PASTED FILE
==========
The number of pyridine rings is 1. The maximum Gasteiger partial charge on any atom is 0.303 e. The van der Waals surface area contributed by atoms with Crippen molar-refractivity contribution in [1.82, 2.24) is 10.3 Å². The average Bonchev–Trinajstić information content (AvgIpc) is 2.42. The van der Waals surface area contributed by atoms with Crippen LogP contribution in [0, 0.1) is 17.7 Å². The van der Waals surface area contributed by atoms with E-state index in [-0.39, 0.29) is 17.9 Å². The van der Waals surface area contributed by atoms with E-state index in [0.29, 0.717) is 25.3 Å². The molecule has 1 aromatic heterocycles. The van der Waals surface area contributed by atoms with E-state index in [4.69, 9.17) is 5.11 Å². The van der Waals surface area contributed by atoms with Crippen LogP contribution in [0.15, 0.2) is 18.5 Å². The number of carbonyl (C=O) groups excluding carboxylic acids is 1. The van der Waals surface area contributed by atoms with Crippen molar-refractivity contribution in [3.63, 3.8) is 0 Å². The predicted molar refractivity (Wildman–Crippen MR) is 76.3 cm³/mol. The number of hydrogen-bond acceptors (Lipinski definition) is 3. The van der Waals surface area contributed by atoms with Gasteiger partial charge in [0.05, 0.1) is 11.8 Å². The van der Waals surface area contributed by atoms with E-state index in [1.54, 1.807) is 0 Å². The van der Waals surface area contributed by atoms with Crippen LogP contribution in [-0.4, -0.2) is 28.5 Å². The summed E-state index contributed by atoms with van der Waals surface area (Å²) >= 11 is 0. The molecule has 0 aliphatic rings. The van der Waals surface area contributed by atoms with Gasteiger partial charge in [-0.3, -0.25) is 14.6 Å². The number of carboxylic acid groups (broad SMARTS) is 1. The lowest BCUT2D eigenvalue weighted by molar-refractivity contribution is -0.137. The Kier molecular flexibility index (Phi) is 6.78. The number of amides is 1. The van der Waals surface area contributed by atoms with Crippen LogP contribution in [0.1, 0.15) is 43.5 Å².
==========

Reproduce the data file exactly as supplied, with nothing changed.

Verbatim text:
The number of pyridine rings is 1. The maximum Gasteiger partial charge on any atom is 0.303 e. The van der Waals surface area contributed by atoms with Crippen molar-refractivity contribution in [1.82, 2.24) is 10.3 Å². The average Bonchev–Trinajstić information content (AvgIpc) is 2.42. The van der Waals surface area contributed by atoms with Crippen LogP contribution in [0, 0.1) is 17.7 Å². The van der Waals surface area contributed by atoms with E-state index in [-0.39, 0.29) is 17.9 Å². The van der Waals surface area contributed by atoms with E-state index in [0.29, 0.717) is 25.3 Å². The molecule has 1 aromatic heterocycles. The van der Waals surface area contributed by atoms with E-state index in [4.69, 9.17) is 5.11 Å². The van der Waals surface area contributed by atoms with Crippen LogP contribution in [0.15, 0.2) is 18.5 Å². The number of carbonyl (C=O) groups excluding carboxylic acids is 1. The van der Waals surface area contributed by atoms with Crippen molar-refractivity contribution in [3.63, 3.8) is 0 Å². The predicted molar refractivity (Wildman–Crippen MR) is 76.3 cm³/mol. The number of hydrogen-bond acceptors (Lipinski definition) is 3. The van der Waals surface area contributed by atoms with Gasteiger partial charge in [0.05, 0.1) is 11.8 Å². The van der Waals surface area contributed by atoms with E-state index in [1.54, 1.807) is 0 Å². The van der Waals surface area contributed by atoms with Crippen LogP contribution in [-0.4, -0.2) is 28.5 Å². The summed E-state index contributed by atoms with van der Waals surface area (Å²) >= 11 is 0. The molecule has 0 aliphatic rings. The van der Waals surface area contributed by atoms with Gasteiger partial charge in [-0.3, -0.25) is 14.6 Å². The number of carboxylic acid groups (broad SMARTS) is 1. The lowest BCUT2D eigenvalue weighted by molar-refractivity contribution is -0.137. The Kier molecular flexibility index (Phi) is 6.78. The number of amides is 1. The van der Waals surface area contributed by atoms with Crippen LogP contribution in [0.1, 0.15) is 43.5 Å².